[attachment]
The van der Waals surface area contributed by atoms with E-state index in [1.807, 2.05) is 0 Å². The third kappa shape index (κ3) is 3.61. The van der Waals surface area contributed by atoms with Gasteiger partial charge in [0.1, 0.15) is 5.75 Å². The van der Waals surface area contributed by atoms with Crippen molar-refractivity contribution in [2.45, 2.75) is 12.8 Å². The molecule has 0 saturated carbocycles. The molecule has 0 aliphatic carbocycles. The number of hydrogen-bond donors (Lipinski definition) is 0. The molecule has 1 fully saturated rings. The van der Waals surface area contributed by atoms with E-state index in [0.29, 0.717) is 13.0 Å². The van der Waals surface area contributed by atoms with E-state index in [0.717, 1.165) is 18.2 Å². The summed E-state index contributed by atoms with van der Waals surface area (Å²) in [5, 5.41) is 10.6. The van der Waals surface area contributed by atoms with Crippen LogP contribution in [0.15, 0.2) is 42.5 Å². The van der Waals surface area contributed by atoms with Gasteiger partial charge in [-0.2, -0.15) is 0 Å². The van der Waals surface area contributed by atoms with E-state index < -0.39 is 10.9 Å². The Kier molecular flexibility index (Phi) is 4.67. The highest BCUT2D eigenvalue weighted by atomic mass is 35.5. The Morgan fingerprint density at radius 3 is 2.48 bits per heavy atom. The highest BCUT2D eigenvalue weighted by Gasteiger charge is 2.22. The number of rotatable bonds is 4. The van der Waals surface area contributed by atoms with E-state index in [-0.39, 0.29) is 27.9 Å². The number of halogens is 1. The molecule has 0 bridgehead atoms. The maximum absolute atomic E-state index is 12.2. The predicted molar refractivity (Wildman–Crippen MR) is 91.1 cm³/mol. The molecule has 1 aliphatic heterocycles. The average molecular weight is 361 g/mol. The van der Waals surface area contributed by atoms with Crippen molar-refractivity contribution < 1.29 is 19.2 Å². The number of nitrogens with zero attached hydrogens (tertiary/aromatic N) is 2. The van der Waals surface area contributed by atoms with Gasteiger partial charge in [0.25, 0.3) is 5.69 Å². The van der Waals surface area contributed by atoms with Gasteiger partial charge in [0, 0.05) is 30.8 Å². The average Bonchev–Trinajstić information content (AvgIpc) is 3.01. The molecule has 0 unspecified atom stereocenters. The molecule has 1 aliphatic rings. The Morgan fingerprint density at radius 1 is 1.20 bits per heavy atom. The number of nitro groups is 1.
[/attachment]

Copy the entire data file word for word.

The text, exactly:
The van der Waals surface area contributed by atoms with E-state index in [1.807, 2.05) is 0 Å². The third kappa shape index (κ3) is 3.61. The van der Waals surface area contributed by atoms with Gasteiger partial charge in [0.1, 0.15) is 5.75 Å². The van der Waals surface area contributed by atoms with Crippen molar-refractivity contribution in [2.45, 2.75) is 12.8 Å². The molecule has 0 saturated carbocycles. The molecule has 0 aliphatic carbocycles. The number of hydrogen-bond donors (Lipinski definition) is 0. The molecule has 1 fully saturated rings. The van der Waals surface area contributed by atoms with E-state index in [0.29, 0.717) is 13.0 Å². The van der Waals surface area contributed by atoms with E-state index in [0.717, 1.165) is 18.2 Å². The summed E-state index contributed by atoms with van der Waals surface area (Å²) in [5, 5.41) is 10.6. The van der Waals surface area contributed by atoms with Crippen LogP contribution in [0.15, 0.2) is 42.5 Å². The van der Waals surface area contributed by atoms with Gasteiger partial charge in [-0.2, -0.15) is 0 Å². The van der Waals surface area contributed by atoms with E-state index < -0.39 is 10.9 Å². The Kier molecular flexibility index (Phi) is 4.67. The highest BCUT2D eigenvalue weighted by atomic mass is 35.5. The Morgan fingerprint density at radius 3 is 2.48 bits per heavy atom. The highest BCUT2D eigenvalue weighted by Gasteiger charge is 2.22. The number of rotatable bonds is 4. The van der Waals surface area contributed by atoms with E-state index in [-0.39, 0.29) is 27.9 Å². The number of halogens is 1. The molecule has 0 bridgehead atoms. The maximum absolute atomic E-state index is 12.2. The predicted molar refractivity (Wildman–Crippen MR) is 91.1 cm³/mol. The molecule has 1 aliphatic heterocycles. The average molecular weight is 361 g/mol. The van der Waals surface area contributed by atoms with Crippen molar-refractivity contribution < 1.29 is 19.2 Å². The number of nitrogens with zero attached hydrogens (tertiary/aromatic N) is 2. The van der Waals surface area contributed by atoms with Gasteiger partial charge in [0.25, 0.3) is 5.69 Å². The van der Waals surface area contributed by atoms with Gasteiger partial charge in [0, 0.05) is 30.8 Å². The average Bonchev–Trinajstić information content (AvgIpc) is 3.01. The molecule has 0 unspecified atom stereocenters. The molecule has 1 aliphatic rings. The Morgan fingerprint density at radius 1 is 1.20 bits per heavy atom. The number of nitro groups is 1.